Government’s green agenda gets failing marks

Officials not sure why over half of the country thinks they are letting the environment down

The government is not living up to the promises it made when it came into office in 2011 to “put green actions behind green words”, as PM Helle Thorning-Schmidt (Socialdemokraterne) put it. Over half of those responding to an Epinion poll conducted for Information newspaper and public broadcaster DR said that government has failed in its green efforts.

Martin Lidegaard (Radikale), the climate and energy minister, was dismayed by the results.

“I do not think that the criticism is justified,” Lidegaard told Information newspaper. "We have the world’s most ambitious targets for fighting climate change and are aiming to raise the share of renewable energy sources from 40 to 70 or 80 percent. That is a dramatic turnaround.”

Lidegaard said that the good news in the negative survey results was that the numbers showed that the public cares about the environment.

Minister: We're not pointing out our successes
Socialistisk Folkeparti head Annette Vilhelmsen, the children, social affairs and immigration minister, thinks that the government has simply done a bad job of blowing its own environmental horn.

"We have been working for the past two years to prepare and launch a green transformation of Denmark,” she told Information. “Many would like to see more, and I understand that, but we have already accomplished a lot.”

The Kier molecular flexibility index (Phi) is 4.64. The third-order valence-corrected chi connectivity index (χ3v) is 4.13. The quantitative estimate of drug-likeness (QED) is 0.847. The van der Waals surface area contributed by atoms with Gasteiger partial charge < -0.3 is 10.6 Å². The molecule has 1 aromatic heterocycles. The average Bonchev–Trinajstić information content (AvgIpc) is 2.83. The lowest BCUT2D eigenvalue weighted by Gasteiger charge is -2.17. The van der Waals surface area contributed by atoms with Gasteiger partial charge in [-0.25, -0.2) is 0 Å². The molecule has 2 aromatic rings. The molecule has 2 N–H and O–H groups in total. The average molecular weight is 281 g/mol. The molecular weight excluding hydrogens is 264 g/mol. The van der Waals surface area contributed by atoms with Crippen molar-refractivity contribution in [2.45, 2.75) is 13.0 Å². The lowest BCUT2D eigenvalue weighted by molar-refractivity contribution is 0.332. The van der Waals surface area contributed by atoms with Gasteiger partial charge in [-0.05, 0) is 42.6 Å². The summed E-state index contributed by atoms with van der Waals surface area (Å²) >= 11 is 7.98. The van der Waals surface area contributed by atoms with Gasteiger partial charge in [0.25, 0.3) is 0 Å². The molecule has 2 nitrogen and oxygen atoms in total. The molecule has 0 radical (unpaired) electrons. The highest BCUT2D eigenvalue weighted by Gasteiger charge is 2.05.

Vilhelmsen said that the ongoing economic crisis has taken up a lot of space in the government and the media, and that positive environmental news was being buried.

Lidegaard said it has been a tough job to balance the green agenda while keeping the country on track economically.

“Green development and economic development have to go hand in hand – that is real sustainability," he said.

Many green goals unrealised
Large parts of the government’s environmental agenda have failed to see the light of day, however.

Failures include the proposed congestion zone (betalingsring), urban green zones that are still unrealised, and a billion kroner growth plan that only includes a few hundred million kroner for green initiatives.

"It is true that there have been some proposals that did not materialise,” said Lidegaard.

Although the survey indicated that right-leaning voters were actually the most critical of the government’s environmental efforts, opposition leaders do not want to see more money spent on green efforts.

"We do not want to change the current course,” Venstre's climate and energy spokesperson, Lars Christian Lilleholt, told Information. “When you do these surveys, it is easy for people to say that they want more, but who picks up the tab?”